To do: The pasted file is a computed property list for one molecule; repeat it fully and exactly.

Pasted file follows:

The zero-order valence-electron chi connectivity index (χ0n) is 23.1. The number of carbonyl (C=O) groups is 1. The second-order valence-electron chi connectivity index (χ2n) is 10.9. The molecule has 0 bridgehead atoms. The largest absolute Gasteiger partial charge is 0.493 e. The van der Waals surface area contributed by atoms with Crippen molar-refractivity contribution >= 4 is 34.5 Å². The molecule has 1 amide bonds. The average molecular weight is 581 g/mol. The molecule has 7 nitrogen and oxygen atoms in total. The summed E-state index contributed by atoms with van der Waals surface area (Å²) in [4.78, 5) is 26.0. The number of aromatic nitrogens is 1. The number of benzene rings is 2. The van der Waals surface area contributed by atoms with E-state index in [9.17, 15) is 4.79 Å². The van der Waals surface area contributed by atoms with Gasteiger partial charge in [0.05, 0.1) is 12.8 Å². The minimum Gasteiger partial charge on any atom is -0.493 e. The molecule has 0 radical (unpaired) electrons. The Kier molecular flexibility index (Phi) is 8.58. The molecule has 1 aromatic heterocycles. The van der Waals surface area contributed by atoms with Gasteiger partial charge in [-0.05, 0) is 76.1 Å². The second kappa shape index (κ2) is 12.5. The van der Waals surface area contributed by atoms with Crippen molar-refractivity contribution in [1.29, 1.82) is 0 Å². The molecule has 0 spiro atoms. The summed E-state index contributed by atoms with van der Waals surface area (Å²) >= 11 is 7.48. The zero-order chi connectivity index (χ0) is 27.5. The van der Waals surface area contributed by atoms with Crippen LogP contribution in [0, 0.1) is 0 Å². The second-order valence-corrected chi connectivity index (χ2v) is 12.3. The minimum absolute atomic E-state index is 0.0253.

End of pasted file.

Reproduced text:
The zero-order valence-electron chi connectivity index (χ0n) is 23.1. The number of carbonyl (C=O) groups is 1. The second-order valence-electron chi connectivity index (χ2n) is 10.9. The molecule has 0 bridgehead atoms. The largest absolute Gasteiger partial charge is 0.493 e. The van der Waals surface area contributed by atoms with Crippen molar-refractivity contribution >= 4 is 34.5 Å². The molecule has 1 amide bonds. The average molecular weight is 581 g/mol. The molecule has 7 nitrogen and oxygen atoms in total. The summed E-state index contributed by atoms with van der Waals surface area (Å²) in [4.78, 5) is 26.0. The number of aromatic nitrogens is 1. The number of benzene rings is 2. The van der Waals surface area contributed by atoms with E-state index in [9.17, 15) is 4.79 Å². The van der Waals surface area contributed by atoms with Gasteiger partial charge in [0.05, 0.1) is 12.8 Å². The minimum Gasteiger partial charge on any atom is -0.493 e. The molecule has 0 radical (unpaired) electrons. The Kier molecular flexibility index (Phi) is 8.58. The molecule has 1 aromatic heterocycles. The van der Waals surface area contributed by atoms with Gasteiger partial charge in [-0.05, 0) is 76.1 Å². The second kappa shape index (κ2) is 12.5. The van der Waals surface area contributed by atoms with Crippen molar-refractivity contribution in [1.29, 1.82) is 0 Å². The molecule has 0 spiro atoms. The summed E-state index contributed by atoms with van der Waals surface area (Å²) >= 11 is 7.48. The zero-order chi connectivity index (χ0) is 27.5. The van der Waals surface area contributed by atoms with Crippen LogP contribution in [0, 0.1) is 0 Å². The second-order valence-corrected chi connectivity index (χ2v) is 12.3. The minimum absolute atomic E-state index is 0.0253.